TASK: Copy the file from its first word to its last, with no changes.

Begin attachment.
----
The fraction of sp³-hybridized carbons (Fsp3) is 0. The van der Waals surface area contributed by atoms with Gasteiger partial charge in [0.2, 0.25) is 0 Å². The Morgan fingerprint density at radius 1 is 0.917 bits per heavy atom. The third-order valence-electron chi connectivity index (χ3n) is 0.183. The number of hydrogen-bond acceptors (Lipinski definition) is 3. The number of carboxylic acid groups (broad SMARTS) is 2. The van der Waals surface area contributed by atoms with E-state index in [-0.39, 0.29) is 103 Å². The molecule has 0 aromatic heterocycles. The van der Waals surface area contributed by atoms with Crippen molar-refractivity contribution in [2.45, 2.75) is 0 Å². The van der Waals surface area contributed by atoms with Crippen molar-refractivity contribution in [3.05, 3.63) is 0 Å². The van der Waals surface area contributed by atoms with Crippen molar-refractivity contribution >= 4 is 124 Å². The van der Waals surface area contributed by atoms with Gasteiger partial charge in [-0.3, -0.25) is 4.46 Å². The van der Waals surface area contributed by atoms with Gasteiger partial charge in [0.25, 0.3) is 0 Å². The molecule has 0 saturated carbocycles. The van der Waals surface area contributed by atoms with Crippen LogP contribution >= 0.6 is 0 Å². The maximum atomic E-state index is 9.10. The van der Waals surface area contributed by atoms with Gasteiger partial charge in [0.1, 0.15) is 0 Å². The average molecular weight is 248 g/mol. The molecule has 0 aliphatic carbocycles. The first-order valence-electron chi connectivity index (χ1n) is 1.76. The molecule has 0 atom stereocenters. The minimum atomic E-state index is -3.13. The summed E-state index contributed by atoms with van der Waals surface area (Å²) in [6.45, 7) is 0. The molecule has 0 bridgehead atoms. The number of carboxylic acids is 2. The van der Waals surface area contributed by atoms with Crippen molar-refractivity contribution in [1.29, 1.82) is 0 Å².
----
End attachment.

The fraction of sp³-hybridized carbons (Fsp3) is 0. The van der Waals surface area contributed by atoms with Gasteiger partial charge in [0.2, 0.25) is 0 Å². The Morgan fingerprint density at radius 1 is 0.917 bits per heavy atom. The third-order valence-electron chi connectivity index (χ3n) is 0.183. The number of hydrogen-bond acceptors (Lipinski definition) is 3. The number of carboxylic acid groups (broad SMARTS) is 2. The van der Waals surface area contributed by atoms with E-state index in [-0.39, 0.29) is 103 Å². The molecule has 0 aromatic heterocycles. The van der Waals surface area contributed by atoms with Crippen molar-refractivity contribution in [2.45, 2.75) is 0 Å². The van der Waals surface area contributed by atoms with Crippen molar-refractivity contribution in [3.05, 3.63) is 0 Å². The van der Waals surface area contributed by atoms with Crippen molar-refractivity contribution >= 4 is 124 Å². The van der Waals surface area contributed by atoms with Gasteiger partial charge in [-0.3, -0.25) is 4.46 Å². The van der Waals surface area contributed by atoms with Gasteiger partial charge in [0.25, 0.3) is 0 Å². The molecule has 0 saturated carbocycles. The van der Waals surface area contributed by atoms with Crippen LogP contribution >= 0.6 is 0 Å². The maximum atomic E-state index is 9.10. The van der Waals surface area contributed by atoms with Gasteiger partial charge in [0.1, 0.15) is 0 Å². The average molecular weight is 248 g/mol. The molecule has 0 aliphatic carbocycles. The first-order valence-electron chi connectivity index (χ1n) is 1.76. The molecule has 0 atom stereocenters. The minimum atomic E-state index is -3.13. The summed E-state index contributed by atoms with van der Waals surface area (Å²) in [6.45, 7) is 0. The molecule has 0 bridgehead atoms. The number of carboxylic acids is 2. The van der Waals surface area contributed by atoms with Crippen molar-refractivity contribution in [1.29, 1.82) is 0 Å².